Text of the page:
I’ve never wanted to go to Israel or Egypt. I don’t wish I were with there. I haven’t thought about the pictures for even a moment after I pressed the heart or thumbs-up. But there it was, that voice: “This is your Israel.”
Sunlight and rocks and sky and trees.
(And Ware County High School.)
They are my everyday, plain places. Regular and ordinary. But they restore me. I stop to look at them, and on some days, I am refreshed. Like a child running his hands over every spindle on a banister, I pass my touchstones. Are the turtles in the canal on City Boulevard on their log today? Is the sun shining perfectly down on the palm tree centered at the end of Euclid? Are there fluffy clouds in the Big Sky near Reid’s Pasture? Are there wildflowers blooming on the railroad berms? Is the sunset view better from the overpass or from Wal-Mart’s parking lot?
It seems absurd, doesn’t it? To think: the sunset from Wal-Mart is sometimes my Wailing Wall.
In the months after Stephanie Grace was stillborn, I can’t tell you how many times we checked on the canal turtles. We would drive down and sit in the van on the bridge and look down at them, eight turtles on a log, offering us solace simply by their existence, pushing us on. There was just enough beauty in the sight of them–solid and scattered on the log skimming the water–to remind us of Him. Of somewhere, goodness.
I recognize, after my husband’s three cancers, after my granddaughter’s death, that my only hope is in the outdoors–the Drake Elm, the stars over the driveway at night, the feeding of the garage opossum–in these reminders of God.
My little family has been endured much, and we are all in various stages on the journey to repair. We sometimes bravely say “ifs” to each other, almost wishing aloud. On hopeful days, we say “catch a break” as if it is possible. On other, worse days, we find solace in our own healing Israels–the snows of Connecticut, the hills of New York, the pines of Georgia.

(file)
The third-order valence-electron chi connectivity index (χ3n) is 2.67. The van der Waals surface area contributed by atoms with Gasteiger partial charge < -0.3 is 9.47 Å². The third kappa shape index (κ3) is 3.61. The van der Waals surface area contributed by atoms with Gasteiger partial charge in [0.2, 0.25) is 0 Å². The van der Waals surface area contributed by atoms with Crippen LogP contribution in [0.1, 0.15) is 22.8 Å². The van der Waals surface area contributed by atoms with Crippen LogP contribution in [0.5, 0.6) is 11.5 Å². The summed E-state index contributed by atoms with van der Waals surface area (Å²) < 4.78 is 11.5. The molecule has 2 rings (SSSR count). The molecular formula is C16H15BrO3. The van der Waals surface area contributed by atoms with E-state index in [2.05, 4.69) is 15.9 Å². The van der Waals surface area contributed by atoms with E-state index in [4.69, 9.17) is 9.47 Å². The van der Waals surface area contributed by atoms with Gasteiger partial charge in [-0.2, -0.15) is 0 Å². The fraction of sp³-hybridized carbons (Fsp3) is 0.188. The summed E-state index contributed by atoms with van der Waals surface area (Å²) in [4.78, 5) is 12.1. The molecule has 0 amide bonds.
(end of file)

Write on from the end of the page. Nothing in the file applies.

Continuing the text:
When Hurricane Michael brushed past our area, I was home alone. I intended to sleep in the hallway under a table, and when the winds came I wandered outside to watch the trees in our backyard–wanting to see which were holding up, planning to sleep near the sturdiest. I was transfixed by the roar of the wind through the trees, by their swaying silhouettes against the orangey gray sky. I lay in the grass and sang the doxology, something our pastor had done sixteen years ago when my husband was first declared cancer free. It seemed fitting when he did so, and it felt appropriate on that October night, in the face of such majesty.
As the feral cats wandered around me, I lay on a quilt for an hour and sang and prayed and thought about how hard it all is, how hard it continues to be, how unholy I am, how holy and powerful He is. I got neither revelations or relief–we seem to have ordered lives that are without them. No hope sprang anew.
I was just alone in the wind, watching. I was just still, and I knew.